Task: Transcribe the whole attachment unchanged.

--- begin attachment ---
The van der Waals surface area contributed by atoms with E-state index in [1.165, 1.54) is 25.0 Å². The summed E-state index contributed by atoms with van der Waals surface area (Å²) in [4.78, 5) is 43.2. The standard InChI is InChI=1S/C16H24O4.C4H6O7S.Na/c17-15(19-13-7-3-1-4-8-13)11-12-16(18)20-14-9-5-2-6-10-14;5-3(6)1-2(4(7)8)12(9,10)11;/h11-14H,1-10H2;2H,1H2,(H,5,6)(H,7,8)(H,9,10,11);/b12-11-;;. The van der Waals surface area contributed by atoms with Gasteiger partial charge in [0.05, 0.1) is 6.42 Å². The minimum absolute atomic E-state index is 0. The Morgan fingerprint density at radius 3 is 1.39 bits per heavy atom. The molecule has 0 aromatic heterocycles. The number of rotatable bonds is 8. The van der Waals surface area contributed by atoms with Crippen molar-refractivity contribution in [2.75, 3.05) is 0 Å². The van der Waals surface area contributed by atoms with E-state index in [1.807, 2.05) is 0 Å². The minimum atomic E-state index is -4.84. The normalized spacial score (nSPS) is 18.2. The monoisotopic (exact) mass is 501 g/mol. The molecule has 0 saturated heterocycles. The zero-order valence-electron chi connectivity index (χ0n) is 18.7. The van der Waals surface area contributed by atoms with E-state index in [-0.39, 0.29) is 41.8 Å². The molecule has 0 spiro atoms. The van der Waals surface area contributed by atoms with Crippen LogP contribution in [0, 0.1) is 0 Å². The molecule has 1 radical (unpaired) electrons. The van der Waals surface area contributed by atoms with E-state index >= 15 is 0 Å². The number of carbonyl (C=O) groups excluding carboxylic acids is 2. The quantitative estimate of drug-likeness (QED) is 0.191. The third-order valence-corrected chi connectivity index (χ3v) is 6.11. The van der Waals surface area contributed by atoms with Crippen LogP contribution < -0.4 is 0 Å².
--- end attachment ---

The van der Waals surface area contributed by atoms with E-state index in [1.165, 1.54) is 25.0 Å². The summed E-state index contributed by atoms with van der Waals surface area (Å²) in [4.78, 5) is 43.2. The standard InChI is InChI=1S/C16H24O4.C4H6O7S.Na/c17-15(19-13-7-3-1-4-8-13)11-12-16(18)20-14-9-5-2-6-10-14;5-3(6)1-2(4(7)8)12(9,10)11;/h11-14H,1-10H2;2H,1H2,(H,5,6)(H,7,8)(H,9,10,11);/b12-11-;;. The van der Waals surface area contributed by atoms with Gasteiger partial charge in [0.05, 0.1) is 6.42 Å². The minimum absolute atomic E-state index is 0. The Morgan fingerprint density at radius 3 is 1.39 bits per heavy atom. The molecule has 0 aromatic heterocycles. The number of rotatable bonds is 8. The van der Waals surface area contributed by atoms with Crippen molar-refractivity contribution in [2.75, 3.05) is 0 Å². The van der Waals surface area contributed by atoms with E-state index in [1.807, 2.05) is 0 Å². The minimum atomic E-state index is -4.84. The normalized spacial score (nSPS) is 18.2. The monoisotopic (exact) mass is 501 g/mol. The molecule has 0 saturated heterocycles. The zero-order valence-electron chi connectivity index (χ0n) is 18.7. The van der Waals surface area contributed by atoms with E-state index in [-0.39, 0.29) is 41.8 Å². The molecule has 0 spiro atoms. The van der Waals surface area contributed by atoms with Crippen LogP contribution in [0, 0.1) is 0 Å². The molecule has 1 radical (unpaired) electrons. The van der Waals surface area contributed by atoms with E-state index >= 15 is 0 Å². The number of carbonyl (C=O) groups excluding carboxylic acids is 2. The quantitative estimate of drug-likeness (QED) is 0.191. The third-order valence-corrected chi connectivity index (χ3v) is 6.11. The van der Waals surface area contributed by atoms with Crippen LogP contribution < -0.4 is 0 Å².